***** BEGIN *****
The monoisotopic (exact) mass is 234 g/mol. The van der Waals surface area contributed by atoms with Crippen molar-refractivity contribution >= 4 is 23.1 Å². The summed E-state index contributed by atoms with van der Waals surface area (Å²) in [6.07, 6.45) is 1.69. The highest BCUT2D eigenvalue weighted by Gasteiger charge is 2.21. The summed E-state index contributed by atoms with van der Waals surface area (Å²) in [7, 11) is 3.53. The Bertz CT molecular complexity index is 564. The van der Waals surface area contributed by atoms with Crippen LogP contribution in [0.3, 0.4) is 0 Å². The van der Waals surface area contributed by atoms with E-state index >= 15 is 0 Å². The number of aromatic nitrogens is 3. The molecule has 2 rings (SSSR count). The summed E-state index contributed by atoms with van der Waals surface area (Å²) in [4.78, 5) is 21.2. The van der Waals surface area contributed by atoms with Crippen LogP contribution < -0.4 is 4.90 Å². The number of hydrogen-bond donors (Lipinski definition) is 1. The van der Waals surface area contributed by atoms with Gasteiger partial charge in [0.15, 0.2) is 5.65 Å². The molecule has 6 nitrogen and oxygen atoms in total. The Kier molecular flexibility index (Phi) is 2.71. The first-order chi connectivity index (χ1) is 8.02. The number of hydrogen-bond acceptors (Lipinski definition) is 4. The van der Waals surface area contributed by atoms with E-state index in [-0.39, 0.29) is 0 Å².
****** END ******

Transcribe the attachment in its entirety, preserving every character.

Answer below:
The monoisotopic (exact) mass is 234 g/mol. The van der Waals surface area contributed by atoms with Crippen molar-refractivity contribution >= 4 is 23.1 Å². The summed E-state index contributed by atoms with van der Waals surface area (Å²) in [6.07, 6.45) is 1.69. The highest BCUT2D eigenvalue weighted by Gasteiger charge is 2.21. The summed E-state index contributed by atoms with van der Waals surface area (Å²) in [7, 11) is 3.53. The Bertz CT molecular complexity index is 564. The van der Waals surface area contributed by atoms with Crippen LogP contribution in [0.3, 0.4) is 0 Å². The van der Waals surface area contributed by atoms with E-state index >= 15 is 0 Å². The number of aromatic nitrogens is 3. The molecule has 2 rings (SSSR count). The summed E-state index contributed by atoms with van der Waals surface area (Å²) in [4.78, 5) is 21.2. The van der Waals surface area contributed by atoms with Crippen LogP contribution < -0.4 is 4.90 Å². The number of hydrogen-bond donors (Lipinski definition) is 1. The van der Waals surface area contributed by atoms with Gasteiger partial charge in [0.15, 0.2) is 5.65 Å². The molecule has 6 nitrogen and oxygen atoms in total. The Kier molecular flexibility index (Phi) is 2.71. The first-order chi connectivity index (χ1) is 8.02. The number of hydrogen-bond acceptors (Lipinski definition) is 4. The van der Waals surface area contributed by atoms with E-state index in [-0.39, 0.29) is 0 Å².